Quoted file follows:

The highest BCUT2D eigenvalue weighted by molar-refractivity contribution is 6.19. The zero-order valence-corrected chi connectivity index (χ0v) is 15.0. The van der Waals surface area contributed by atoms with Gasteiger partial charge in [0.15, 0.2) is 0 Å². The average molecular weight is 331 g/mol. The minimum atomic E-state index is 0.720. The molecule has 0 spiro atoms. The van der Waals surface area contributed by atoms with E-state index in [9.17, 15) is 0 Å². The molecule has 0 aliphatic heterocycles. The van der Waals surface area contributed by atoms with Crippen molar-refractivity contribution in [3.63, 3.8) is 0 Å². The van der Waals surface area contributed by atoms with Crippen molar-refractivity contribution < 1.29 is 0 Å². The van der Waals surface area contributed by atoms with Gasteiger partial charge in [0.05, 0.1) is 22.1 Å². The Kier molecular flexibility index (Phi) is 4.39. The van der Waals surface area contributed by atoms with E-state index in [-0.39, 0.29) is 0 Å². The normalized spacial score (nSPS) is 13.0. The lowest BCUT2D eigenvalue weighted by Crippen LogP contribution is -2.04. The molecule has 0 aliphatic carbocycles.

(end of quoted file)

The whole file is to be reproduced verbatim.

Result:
The highest BCUT2D eigenvalue weighted by molar-refractivity contribution is 6.19. The zero-order valence-corrected chi connectivity index (χ0v) is 15.0. The van der Waals surface area contributed by atoms with Gasteiger partial charge in [0.15, 0.2) is 0 Å². The average molecular weight is 331 g/mol. The minimum atomic E-state index is 0.720. The molecule has 0 spiro atoms. The van der Waals surface area contributed by atoms with E-state index in [9.17, 15) is 0 Å². The molecule has 0 aliphatic heterocycles. The van der Waals surface area contributed by atoms with Crippen molar-refractivity contribution in [3.63, 3.8) is 0 Å². The van der Waals surface area contributed by atoms with Crippen molar-refractivity contribution < 1.29 is 0 Å². The van der Waals surface area contributed by atoms with Gasteiger partial charge in [0.05, 0.1) is 22.1 Å². The Kier molecular flexibility index (Phi) is 4.39. The van der Waals surface area contributed by atoms with E-state index in [-0.39, 0.29) is 0 Å². The normalized spacial score (nSPS) is 13.0. The lowest BCUT2D eigenvalue weighted by Crippen LogP contribution is -2.04. The molecule has 0 aliphatic carbocycles.